7. For this analysis I was very interested in the influence of gender on voting and commenting behavior. It seemed that female posters get way more votes and comments than male, which is clearly true from the data:
  8. A scatterplot demonstrates the relationship between gender, scores, and pounds lost/gained. While male posters hover around the lower range of scores regardless of pounds lost, and some women fare about the same, a select few women climb out of the fray with 1500+ points.This chart also shows how almost no women report weight gain.

 Significant Relationships

What conclusions can we draw out of correlation analysis of this data? With a sample size of 800 the correlation coefficient doesn’t have to be extremely large to be significant.

Assorted findings from looking at correlations:

  • Unsurprisingly, there is a strong positive correlation between pounds change and score – in general, people who lose more receive more upvotes and more comments.
  • There is also a positive relationship between age and pounds change, possibly because older people have put on more weight over time and thus have more to lose.
  • For men, age is positively correlated with final BMI. Older men are bigger than younger men. There is no relationship for women.
  • There is a weak correlation between age and number of upvotes for men. Older men receive more votes than younger men.


Gender, Final BMI, and Score

One particular area worth exploration is the relationship between gender, final BMI, number of comments, and score.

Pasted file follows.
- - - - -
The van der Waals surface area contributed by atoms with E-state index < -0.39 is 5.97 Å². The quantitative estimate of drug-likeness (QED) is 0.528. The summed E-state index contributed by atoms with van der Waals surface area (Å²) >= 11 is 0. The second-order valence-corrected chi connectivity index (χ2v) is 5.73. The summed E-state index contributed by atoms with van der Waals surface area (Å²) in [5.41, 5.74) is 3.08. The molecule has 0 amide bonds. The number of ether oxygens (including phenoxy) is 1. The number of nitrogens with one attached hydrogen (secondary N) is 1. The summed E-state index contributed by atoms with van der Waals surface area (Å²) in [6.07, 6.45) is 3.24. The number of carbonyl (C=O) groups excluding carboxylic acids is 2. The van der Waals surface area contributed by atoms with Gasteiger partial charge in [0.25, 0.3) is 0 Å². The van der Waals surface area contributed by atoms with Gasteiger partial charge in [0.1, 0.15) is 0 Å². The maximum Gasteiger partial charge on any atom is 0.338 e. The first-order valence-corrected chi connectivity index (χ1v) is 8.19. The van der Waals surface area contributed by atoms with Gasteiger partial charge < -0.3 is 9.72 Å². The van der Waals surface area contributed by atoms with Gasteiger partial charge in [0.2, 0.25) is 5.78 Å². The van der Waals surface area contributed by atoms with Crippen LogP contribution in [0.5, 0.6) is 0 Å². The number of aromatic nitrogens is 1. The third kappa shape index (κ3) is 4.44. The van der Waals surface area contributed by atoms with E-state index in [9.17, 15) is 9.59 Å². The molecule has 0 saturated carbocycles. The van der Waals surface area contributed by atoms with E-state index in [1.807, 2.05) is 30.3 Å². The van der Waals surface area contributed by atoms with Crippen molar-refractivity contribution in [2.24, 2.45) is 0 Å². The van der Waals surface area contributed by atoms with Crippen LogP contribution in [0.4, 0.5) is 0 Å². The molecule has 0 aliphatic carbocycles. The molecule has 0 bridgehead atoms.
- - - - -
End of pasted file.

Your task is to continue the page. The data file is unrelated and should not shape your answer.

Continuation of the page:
This was ultimately the question that piqued my interest in this analysis. Anecdotally speaking, it seemed that a certain subset of posters were receiving an inordinate number of votes and comments when compared with the number of pounds lost. In other words, it seemed like people were voting based on the current size of the person posting rather than the size of the accomplishment. Furthermore, this effect seemed to be particularly strong when the poster was female.

The data supports these conclusions:

  • While there is a weak inverse correlation between final BMI and score for all posters, this relationship is strong for female posters. In other words, as a female poster’s BMI goes down, the score the post receives goes up.
  • When looking at voting behavior by final BMI, there is an interesting pattern — downvotes are highest at the lower end of the bell curve. It turns out that the number of downvotes are also inversely correlated with BMI.
  • When we group into standard BMI categories, the effect of gender and body size on score are even more striking. For men, posters who are considered normal or overweight receive approximately the same average score. It’s also “better” on r/progresspics for man to be considered obese than underweight. For women the situation couldn’t be more reversed.
  • A final point of interest is the number of comments a post receives. While the number of comments is related to the score, people also tend to comment on things that they don’t like (“controversial” posts in Reddit land). As the following chart shows, underweight women result in a flurry of comments.



If you’d like to perform your own analysis of this data, click here to download it as a CSV.